After climbing mount Katahdin in 2015 and completing my Thru Hike of the Appalachian Trail I said I’d never hike a long trail like that again. Once was enough right? Never again…
So fast forward a little bit to early 2016, Cheesebeard and Click announce that they are indeed hiking the Pacific Crest Trail (PCT) in the summer. They asked me a few times if I was interested and for various reasons the answer was no. The main reason being I simply did not want to, I wasn’t ready for it yet. I stayed in touch with the boys during their hike and followed their epic journey through their Instagram pages. I knew I’d made the right decision personally but there was definitely a good amount of envy at the scenery they were seeing and simply living the trail life.
Unless you’ve hiked a long distance trail before I think it’s really hard to describe the aspects of trail life. For me the biggest thing I missed was the simplicity of life, waking up, breaking down camp, hiking until you can’t hike any more and setting up camp again. Life slows down and you learn to appreciate things more.
With our rendezvous in Tokyo and the subsequent trip through Nepal and Europe, the boys enthusiasm for the PCT and trail life was overflowing. They both quickly realised they would be hiking the Continental Divide Trail (CDT) in 2017 and completing their Triple Crown.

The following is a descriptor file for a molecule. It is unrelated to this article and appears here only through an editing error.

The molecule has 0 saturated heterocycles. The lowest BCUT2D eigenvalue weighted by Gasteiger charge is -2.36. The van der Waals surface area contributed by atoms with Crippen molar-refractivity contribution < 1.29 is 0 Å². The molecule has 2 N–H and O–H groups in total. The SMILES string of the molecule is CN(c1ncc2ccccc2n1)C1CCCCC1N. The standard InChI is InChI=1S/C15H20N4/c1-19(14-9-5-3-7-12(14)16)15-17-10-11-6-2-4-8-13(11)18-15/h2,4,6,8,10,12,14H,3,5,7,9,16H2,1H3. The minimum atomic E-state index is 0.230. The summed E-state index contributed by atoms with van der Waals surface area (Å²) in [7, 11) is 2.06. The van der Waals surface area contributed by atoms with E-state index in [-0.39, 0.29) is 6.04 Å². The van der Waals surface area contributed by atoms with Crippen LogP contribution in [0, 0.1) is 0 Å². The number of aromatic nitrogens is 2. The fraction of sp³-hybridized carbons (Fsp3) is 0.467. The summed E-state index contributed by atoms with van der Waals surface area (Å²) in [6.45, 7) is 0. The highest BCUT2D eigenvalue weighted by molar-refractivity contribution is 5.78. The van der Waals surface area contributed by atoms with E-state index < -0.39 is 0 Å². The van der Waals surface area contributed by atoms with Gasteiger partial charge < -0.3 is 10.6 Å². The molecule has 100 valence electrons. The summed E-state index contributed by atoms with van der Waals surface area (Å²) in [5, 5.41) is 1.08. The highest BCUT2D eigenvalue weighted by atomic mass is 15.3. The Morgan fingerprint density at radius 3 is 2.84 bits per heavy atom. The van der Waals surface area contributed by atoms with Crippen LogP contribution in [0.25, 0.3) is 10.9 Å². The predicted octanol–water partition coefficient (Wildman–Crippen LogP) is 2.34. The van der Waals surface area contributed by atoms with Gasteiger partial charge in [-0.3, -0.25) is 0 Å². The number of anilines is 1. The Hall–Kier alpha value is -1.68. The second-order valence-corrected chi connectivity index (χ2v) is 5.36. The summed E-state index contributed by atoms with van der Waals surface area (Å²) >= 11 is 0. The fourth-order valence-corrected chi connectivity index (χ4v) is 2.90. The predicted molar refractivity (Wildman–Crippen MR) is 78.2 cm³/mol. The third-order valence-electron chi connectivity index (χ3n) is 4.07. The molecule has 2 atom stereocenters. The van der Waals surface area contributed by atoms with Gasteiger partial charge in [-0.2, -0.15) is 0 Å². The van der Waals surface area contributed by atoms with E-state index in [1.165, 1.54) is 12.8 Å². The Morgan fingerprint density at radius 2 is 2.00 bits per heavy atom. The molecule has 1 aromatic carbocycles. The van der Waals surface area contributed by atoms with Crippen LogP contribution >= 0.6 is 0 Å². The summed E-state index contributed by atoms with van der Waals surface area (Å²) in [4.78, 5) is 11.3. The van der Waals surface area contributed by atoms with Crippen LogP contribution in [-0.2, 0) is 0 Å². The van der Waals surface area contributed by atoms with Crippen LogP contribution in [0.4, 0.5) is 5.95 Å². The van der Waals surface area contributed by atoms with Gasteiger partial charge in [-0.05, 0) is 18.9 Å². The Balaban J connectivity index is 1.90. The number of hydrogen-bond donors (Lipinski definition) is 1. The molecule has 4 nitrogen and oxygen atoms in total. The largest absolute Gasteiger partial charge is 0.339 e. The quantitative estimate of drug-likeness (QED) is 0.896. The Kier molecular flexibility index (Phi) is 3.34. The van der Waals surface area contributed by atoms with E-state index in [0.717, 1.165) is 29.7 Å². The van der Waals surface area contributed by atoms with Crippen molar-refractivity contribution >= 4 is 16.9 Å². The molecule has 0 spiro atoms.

They wanted me to be a part of it.
I said yes.
It wasn’t a decision I made lightly or without thoroughly discussing it with Michelle.
The CDT is considered the most “wild” of the three big trails in the US and presents some of the greatest challenges to a long distance hiker. The opportunity to hike the trail with two of my best friends that I trust with my life couldn’t be passed up.
Some facts on the CDT
- Officially the CDT isn’t actually “finished” yet, it is a combination of smaller trails linked together and in many instances you can choose to follow one route or another.
- The trail runs from the Canadian Border to the Mexican border, passing through Montana, Idaho, Wyoming, Colorado, and New Mexico following the Rocky Mountains.
- The trail is 3100 miles long and we’re aiming to complete the hike in around five months.
- The CDT is the least hiked of the big three trails, only around 200 people per year attempt to thru hike the trail, compared to nearly 3000 on the AT.
- We’ll be leaving some time in June heading Southbound from the Canadian Border toward Mexico.
Between now and leaving for the hike I’ve got a whole load of work to be doing to prepare and I plan on sharing that information here on the blog. The topics are going to be far ranging from preparing trail food in a dehydrator to which socks I’ll be using. The CDT is a very different animal to the AT so I have a lot of research to do and a lot of planning.
We have a big group project planned for the CDT that we’re not quite ready to announce yet but it’s going to be a lot of work and a lot of fun.
Stay tuned for more on that over the next couple of months.